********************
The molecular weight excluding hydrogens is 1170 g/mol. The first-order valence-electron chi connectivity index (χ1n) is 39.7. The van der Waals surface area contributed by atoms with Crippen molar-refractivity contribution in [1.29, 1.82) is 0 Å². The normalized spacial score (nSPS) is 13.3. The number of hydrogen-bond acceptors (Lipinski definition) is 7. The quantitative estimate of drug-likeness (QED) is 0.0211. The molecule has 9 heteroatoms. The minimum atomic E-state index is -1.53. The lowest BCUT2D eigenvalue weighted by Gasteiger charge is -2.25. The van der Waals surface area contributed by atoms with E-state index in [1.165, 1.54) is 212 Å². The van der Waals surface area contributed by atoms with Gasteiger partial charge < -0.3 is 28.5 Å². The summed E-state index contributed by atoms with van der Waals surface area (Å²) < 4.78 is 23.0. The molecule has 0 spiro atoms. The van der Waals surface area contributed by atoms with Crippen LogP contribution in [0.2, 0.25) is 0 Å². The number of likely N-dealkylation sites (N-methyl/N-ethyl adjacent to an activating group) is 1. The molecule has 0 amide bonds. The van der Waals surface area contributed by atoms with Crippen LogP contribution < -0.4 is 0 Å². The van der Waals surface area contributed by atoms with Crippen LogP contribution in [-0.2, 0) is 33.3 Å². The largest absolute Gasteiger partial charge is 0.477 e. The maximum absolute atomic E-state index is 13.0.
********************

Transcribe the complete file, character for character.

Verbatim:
The molecular weight excluding hydrogens is 1170 g/mol. The first-order valence-electron chi connectivity index (χ1n) is 39.7. The van der Waals surface area contributed by atoms with Crippen molar-refractivity contribution in [1.29, 1.82) is 0 Å². The normalized spacial score (nSPS) is 13.3. The number of hydrogen-bond acceptors (Lipinski definition) is 7. The quantitative estimate of drug-likeness (QED) is 0.0211. The molecule has 9 heteroatoms. The minimum atomic E-state index is -1.53. The lowest BCUT2D eigenvalue weighted by Gasteiger charge is -2.25. The van der Waals surface area contributed by atoms with E-state index in [1.165, 1.54) is 212 Å². The van der Waals surface area contributed by atoms with Gasteiger partial charge < -0.3 is 28.5 Å². The summed E-state index contributed by atoms with van der Waals surface area (Å²) < 4.78 is 23.0. The molecule has 0 spiro atoms. The van der Waals surface area contributed by atoms with Crippen LogP contribution in [0.2, 0.25) is 0 Å². The number of likely N-dealkylation sites (N-methyl/N-ethyl adjacent to an activating group) is 1. The molecule has 0 amide bonds. The van der Waals surface area contributed by atoms with Crippen LogP contribution < -0.4 is 0 Å². The van der Waals surface area contributed by atoms with Crippen LogP contribution in [-0.2, 0) is 33.3 Å². The largest absolute Gasteiger partial charge is 0.477 e. The maximum absolute atomic E-state index is 13.0.